I was debating about whether or not to preview the conferences as a whole or if I should do it the old school way by divisions. Since I wish the NBA placed more of a premium on divisions for the purpose of creating more rivalries, I'm going to preview the NBA season by divisions. Up first is the Pacific Division, home to the defending NBA champion Golden State Warriors, Los Angeles Lakers, Los Angles Clippers, Sacramento Kings, and Phoenix Suns.
The Golden State Warriors are the defending NBA champions and are the odds on favorites to win it all again. Their core is back and on top of that they've added DeMarcus Cousins, who is coming back from a torn Achilles injury.
The bottom line with the Warriors is that so long as they stay healthy, they're going to be almost impossible to stop this year. They simply have too many weapons for any other team to deal with. Stephen Curry and Klay Thompson are the greatest shooting backcourt in NBA history, Kevin Durant is one of the best pure scorers in NBA history, and Draymond Green is one of the most underrated players in NBA history. When you then add a defensive specialist like Andre Iguodala and a supremely gifted big man like DeMarcus Cousins to the mix, you have a team that is virtually unstoppable.
The main thing to look for with this Warriors team is how Cousins fits in and how productive he can be coming back from such a serious injury. The good news is they don't really need him until May and June and if he becomes a headache in the locker room, they can always cut him. It's a low risk high reward move that could pay off handsomely.
The Los Angeles Lakers have a new lease on life after landing LeBron James in free agency. Joining James in Los Angeles is Lonzo Ball, Kentavious Caldwell-Pope, Brandon Ingram, Rajon Rondo, Lance Stephenson, Michael Beasley, Kyle Kuzma, and JaVale McGee. The Lakers may not be favored to win the NBA championship this year, but they have a very interesting squad nonetheless.
Personally, I believe the Lakers are going to be very good this year and have the chance to make a deep playoff run. If you have LeBron James on your team, you should never be counted out. LeBron has reached the NBA Finals with lesser talent around him, so they definitely should be feeling confident.
The major question mark is how the surrounding pieces will work together. Rondo, Stephenson, Beasley, and McGee make any team they're on more interesting by themselves. Together, they could form one of the most entertaining teams we've ever seen. Entertaining isn't always a good thing, though. What I'm particularly curious to see is what the Lakers' roster looks like after the trade deadline. I wouldn't be surprised to see a couple of these guys shipped out before the season comes to an end.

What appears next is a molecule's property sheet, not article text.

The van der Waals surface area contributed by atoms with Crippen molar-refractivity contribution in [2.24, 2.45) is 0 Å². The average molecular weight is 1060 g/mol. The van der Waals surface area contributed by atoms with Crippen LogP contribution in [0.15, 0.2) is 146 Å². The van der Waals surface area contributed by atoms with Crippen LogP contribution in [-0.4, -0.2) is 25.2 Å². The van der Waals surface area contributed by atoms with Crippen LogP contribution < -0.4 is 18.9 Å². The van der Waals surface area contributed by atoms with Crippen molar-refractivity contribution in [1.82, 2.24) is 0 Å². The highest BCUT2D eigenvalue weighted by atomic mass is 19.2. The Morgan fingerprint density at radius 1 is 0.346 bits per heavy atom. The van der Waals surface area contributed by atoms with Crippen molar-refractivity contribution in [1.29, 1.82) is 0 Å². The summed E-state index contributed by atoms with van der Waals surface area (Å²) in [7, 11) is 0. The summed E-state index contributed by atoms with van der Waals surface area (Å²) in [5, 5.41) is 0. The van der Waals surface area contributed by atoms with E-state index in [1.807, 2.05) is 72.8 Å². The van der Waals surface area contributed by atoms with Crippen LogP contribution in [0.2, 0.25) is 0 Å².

The big question is whether or not Bagley is the real deal. He looked like a men among boys in college and has the tools to be an elite player in the NBA. It is imperative for the Kings that he has a big year. If he does, the future will look bright. If he struggles and has an underwhelming season, the future will look murky.
The Los Angeles Clippers don't really appear to have an identity right now. Blake Griffin is in Detroit, Chris Paul is in Houston, and DeAndre Jordan is in Dallas. It's a totally new team led by Lou Williams, Avery Bradley, Patrick Beverley, and Tobias Harris. It's unclear what this team is with them as their new core. Rookie point guard Shai Gilgeous-Alexander is an intriguing talent and could prove to be the next star of this franchise, so it's not like the cupboard is totally barren here.
The change in direction was necessary, but not if it comes with lacking an identity. The Clippers need to find an identity this season if they want to feel good about this change in direction. Otherwise, they'll just go back to being the Clippers of old and that's definitely not a good thing.
DeAndre Ayton is looking like the real deal so far and with quality wings in Devin Booker and Josh Jackson alongside him, the Phoenix Suns finally have a team to be excited about. Actually, outside of the Warriors and Lakers, the Suns have more long term upside than anyone else in this division. The key for them is to keep these pieces together and get everyone to buy into their long term future. Locking in Devin Booker to a five-year, $158M extension helps a ton in that regard.
As far as this season is concerned, if the Suns can win 30+ games, that will indicate significant progress from last season's 21-61 record. They need to look at this as a retooling season and a chance for everyone to get comfortable with one another. If their core has fun playing together and is able to develop some chemistry, it will be a successful season in Phoenix.
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